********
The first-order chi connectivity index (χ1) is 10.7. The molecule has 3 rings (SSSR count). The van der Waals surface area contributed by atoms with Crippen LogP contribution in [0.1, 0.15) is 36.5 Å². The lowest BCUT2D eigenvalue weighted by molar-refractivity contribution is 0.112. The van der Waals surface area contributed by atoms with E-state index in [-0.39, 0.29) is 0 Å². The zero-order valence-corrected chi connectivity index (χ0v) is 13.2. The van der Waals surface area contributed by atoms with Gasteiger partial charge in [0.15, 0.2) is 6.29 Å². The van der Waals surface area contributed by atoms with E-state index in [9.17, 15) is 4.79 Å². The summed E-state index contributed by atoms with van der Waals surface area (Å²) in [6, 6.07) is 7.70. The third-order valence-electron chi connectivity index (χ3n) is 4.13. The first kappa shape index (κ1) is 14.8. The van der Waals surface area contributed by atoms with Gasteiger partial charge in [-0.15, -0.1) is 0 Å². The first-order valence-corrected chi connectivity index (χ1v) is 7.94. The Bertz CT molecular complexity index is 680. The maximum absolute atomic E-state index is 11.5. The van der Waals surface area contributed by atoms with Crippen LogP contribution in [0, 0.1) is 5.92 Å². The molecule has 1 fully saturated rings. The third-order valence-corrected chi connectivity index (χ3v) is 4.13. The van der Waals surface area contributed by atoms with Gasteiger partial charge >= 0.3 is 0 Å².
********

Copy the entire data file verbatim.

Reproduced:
The first-order chi connectivity index (χ1) is 10.7. The molecule has 3 rings (SSSR count). The van der Waals surface area contributed by atoms with Crippen LogP contribution in [0.1, 0.15) is 36.5 Å². The lowest BCUT2D eigenvalue weighted by molar-refractivity contribution is 0.112. The van der Waals surface area contributed by atoms with E-state index in [-0.39, 0.29) is 0 Å². The zero-order valence-corrected chi connectivity index (χ0v) is 13.2. The van der Waals surface area contributed by atoms with Gasteiger partial charge in [0.15, 0.2) is 6.29 Å². The van der Waals surface area contributed by atoms with E-state index in [9.17, 15) is 4.79 Å². The summed E-state index contributed by atoms with van der Waals surface area (Å²) in [6, 6.07) is 7.70. The third-order valence-electron chi connectivity index (χ3n) is 4.13. The first kappa shape index (κ1) is 14.8. The van der Waals surface area contributed by atoms with Gasteiger partial charge in [-0.15, -0.1) is 0 Å². The first-order valence-corrected chi connectivity index (χ1v) is 7.94. The Bertz CT molecular complexity index is 680. The maximum absolute atomic E-state index is 11.5. The van der Waals surface area contributed by atoms with Crippen LogP contribution in [0, 0.1) is 5.92 Å². The molecule has 1 fully saturated rings. The third-order valence-corrected chi connectivity index (χ3v) is 4.13. The van der Waals surface area contributed by atoms with Gasteiger partial charge >= 0.3 is 0 Å².